Such AI oracles are already guiding self-driving cars and stock market investments, and will soon predict which drugs will be effective against a bacterium —and what the weather will look like two weeks ahead.
They will make these predictions much better than we ever could have, and they will do it without recourse to our mathematical models and equations.
It is not inconceivable that, armed with data from billions of collisions at the Large Hadron Collider, they might do a better job at predicting the outcome of a particle physics experiment than even physicists' beloved Standard Model!
As with the inscrutable utterances of the priestesses of Delphi, our AI oracles are also unlikely to be able to explain why they predict what they do. Their outputs will be based on many microseconds of what might be called "experience." They resemble that caricature of an uneducated farmer who can perfectly predict which way the weather will turn, based on experience and a gut feeling.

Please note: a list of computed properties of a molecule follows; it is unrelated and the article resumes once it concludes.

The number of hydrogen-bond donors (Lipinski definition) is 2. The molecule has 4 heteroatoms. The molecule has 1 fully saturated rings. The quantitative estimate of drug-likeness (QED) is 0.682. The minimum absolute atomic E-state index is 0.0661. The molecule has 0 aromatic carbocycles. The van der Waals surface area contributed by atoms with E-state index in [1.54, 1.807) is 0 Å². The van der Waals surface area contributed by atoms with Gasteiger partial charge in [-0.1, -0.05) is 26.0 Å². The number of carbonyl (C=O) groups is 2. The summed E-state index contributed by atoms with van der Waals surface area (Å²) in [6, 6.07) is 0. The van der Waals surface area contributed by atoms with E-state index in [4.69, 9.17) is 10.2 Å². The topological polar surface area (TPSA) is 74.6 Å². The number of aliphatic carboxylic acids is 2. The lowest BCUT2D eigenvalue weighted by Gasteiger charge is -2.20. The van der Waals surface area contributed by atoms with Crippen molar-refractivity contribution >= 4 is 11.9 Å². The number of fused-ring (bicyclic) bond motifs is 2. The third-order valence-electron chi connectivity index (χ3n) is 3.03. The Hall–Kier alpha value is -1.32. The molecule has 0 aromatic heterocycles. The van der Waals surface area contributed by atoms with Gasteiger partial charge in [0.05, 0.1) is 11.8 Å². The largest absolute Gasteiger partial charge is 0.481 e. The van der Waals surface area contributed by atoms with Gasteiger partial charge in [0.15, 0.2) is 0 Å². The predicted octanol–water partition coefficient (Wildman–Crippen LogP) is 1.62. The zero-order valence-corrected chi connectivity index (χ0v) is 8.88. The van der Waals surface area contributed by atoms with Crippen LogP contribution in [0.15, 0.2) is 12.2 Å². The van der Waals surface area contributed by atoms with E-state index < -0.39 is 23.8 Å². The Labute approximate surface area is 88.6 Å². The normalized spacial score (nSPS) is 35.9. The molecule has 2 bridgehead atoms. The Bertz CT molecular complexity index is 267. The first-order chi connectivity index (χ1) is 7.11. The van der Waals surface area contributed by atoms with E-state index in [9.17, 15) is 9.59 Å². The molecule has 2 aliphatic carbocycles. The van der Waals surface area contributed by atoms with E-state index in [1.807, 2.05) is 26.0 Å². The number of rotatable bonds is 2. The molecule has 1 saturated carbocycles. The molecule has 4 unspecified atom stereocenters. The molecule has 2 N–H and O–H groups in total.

Science without understanding?
The implications of machine intelligence, for the process of doing science and for the philosophy of science, could be immense.
For example, in the face of increasingly flawless predictions, albeit obtained by methods that no human can understand, can we continue to deny that machines have better knowledge?
If prediction is in fact the primary goal of science, how should we modify the scientific method, the algorithm that for centuries has allowed us to identify errors and correct them?
If we give up on understanding, is there a point to pursuing scientific knowledge as we know it?
I don't have the answers. But unless we can articulate why science is about more than the ability to make good predictions, scientists might also soon find that a "trained AI could do their job." Provided by The Conversation